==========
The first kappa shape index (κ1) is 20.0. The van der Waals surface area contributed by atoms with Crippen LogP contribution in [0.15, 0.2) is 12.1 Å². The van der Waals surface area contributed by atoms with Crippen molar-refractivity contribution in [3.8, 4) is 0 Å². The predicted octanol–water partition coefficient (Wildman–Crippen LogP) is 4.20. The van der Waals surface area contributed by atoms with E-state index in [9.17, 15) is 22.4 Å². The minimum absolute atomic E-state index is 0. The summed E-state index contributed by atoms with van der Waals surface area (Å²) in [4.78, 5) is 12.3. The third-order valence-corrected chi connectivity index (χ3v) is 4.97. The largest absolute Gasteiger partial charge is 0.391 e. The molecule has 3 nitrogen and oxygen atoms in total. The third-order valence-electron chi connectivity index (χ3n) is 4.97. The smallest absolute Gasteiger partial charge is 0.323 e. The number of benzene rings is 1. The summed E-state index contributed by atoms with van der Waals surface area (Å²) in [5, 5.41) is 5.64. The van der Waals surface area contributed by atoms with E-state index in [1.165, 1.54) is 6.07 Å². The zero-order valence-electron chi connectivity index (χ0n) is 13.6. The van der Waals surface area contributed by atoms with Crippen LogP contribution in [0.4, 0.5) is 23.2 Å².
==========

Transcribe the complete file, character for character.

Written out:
The first kappa shape index (κ1) is 20.0. The van der Waals surface area contributed by atoms with Crippen LogP contribution in [0.15, 0.2) is 12.1 Å². The van der Waals surface area contributed by atoms with Crippen molar-refractivity contribution in [3.8, 4) is 0 Å². The predicted octanol–water partition coefficient (Wildman–Crippen LogP) is 4.20. The van der Waals surface area contributed by atoms with E-state index in [9.17, 15) is 22.4 Å². The minimum absolute atomic E-state index is 0. The summed E-state index contributed by atoms with van der Waals surface area (Å²) in [4.78, 5) is 12.3. The third-order valence-corrected chi connectivity index (χ3v) is 4.97. The largest absolute Gasteiger partial charge is 0.391 e. The molecule has 3 nitrogen and oxygen atoms in total. The third-order valence-electron chi connectivity index (χ3n) is 4.97. The smallest absolute Gasteiger partial charge is 0.323 e. The number of benzene rings is 1. The summed E-state index contributed by atoms with van der Waals surface area (Å²) in [5, 5.41) is 5.64. The van der Waals surface area contributed by atoms with E-state index in [1.165, 1.54) is 6.07 Å². The zero-order valence-electron chi connectivity index (χ0n) is 13.6. The van der Waals surface area contributed by atoms with Crippen LogP contribution in [0.4, 0.5) is 23.2 Å².